Amazon, In Rare Defeat, To End Its U.S. Restaurant Delivery Service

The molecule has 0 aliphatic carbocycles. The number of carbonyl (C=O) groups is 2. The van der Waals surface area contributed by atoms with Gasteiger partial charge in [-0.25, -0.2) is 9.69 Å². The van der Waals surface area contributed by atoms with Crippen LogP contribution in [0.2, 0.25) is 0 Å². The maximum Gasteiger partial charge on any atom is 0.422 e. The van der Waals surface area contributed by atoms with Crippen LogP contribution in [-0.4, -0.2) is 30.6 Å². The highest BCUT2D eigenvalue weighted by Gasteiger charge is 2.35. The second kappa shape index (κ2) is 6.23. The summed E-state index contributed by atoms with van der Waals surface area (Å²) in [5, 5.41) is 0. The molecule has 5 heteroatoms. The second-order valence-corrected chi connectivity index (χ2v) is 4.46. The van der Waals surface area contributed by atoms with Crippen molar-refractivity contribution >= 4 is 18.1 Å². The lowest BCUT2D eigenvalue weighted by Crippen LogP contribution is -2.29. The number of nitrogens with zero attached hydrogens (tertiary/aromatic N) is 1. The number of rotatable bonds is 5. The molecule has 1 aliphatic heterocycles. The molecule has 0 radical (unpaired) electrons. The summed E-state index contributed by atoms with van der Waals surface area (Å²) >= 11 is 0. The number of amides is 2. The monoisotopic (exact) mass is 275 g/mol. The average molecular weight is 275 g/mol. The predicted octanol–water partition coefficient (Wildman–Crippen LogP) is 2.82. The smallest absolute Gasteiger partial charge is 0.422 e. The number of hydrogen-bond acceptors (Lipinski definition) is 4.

Amazon.com Inc. is shutting its restaurant delivery service Amazon Restaurants in the U.S., putting an end to a four-year experiment that sought to compete with the likes of Grubhub and Uber Eats but failed to gain much traction. Amazon said it would discontinue the service on June 24 and that the small number of employees who made up the division have found new roles within the company or will be aided with finding new positions. Investors in some food-delivery companies welcomed news that a giant had retreated from the market. Amazon started offering restaurant delivery for Amazon Prime members in certain ZIP Codes throughout its hometown in 2015. The next year, it opened a similar business in the U.K. When Amazon first announced Amazon Restaurants, it said Prime customers would see their food delivered within an hour or less without paying a delivery fee. It also said it would place a “high bar” on which restaurants it chose to participate with. But the project failed to show significant growth, and Amazon didn’t aggressively promote it. The company closed its U.K. service late last year, and as of May, it serviced only about 25 cities in the U.S., according to its website. The demise of Amazon Restaurants is a rare logistical misstep by a company that is a dominant force in eCommerce and prides its delivery prowess.
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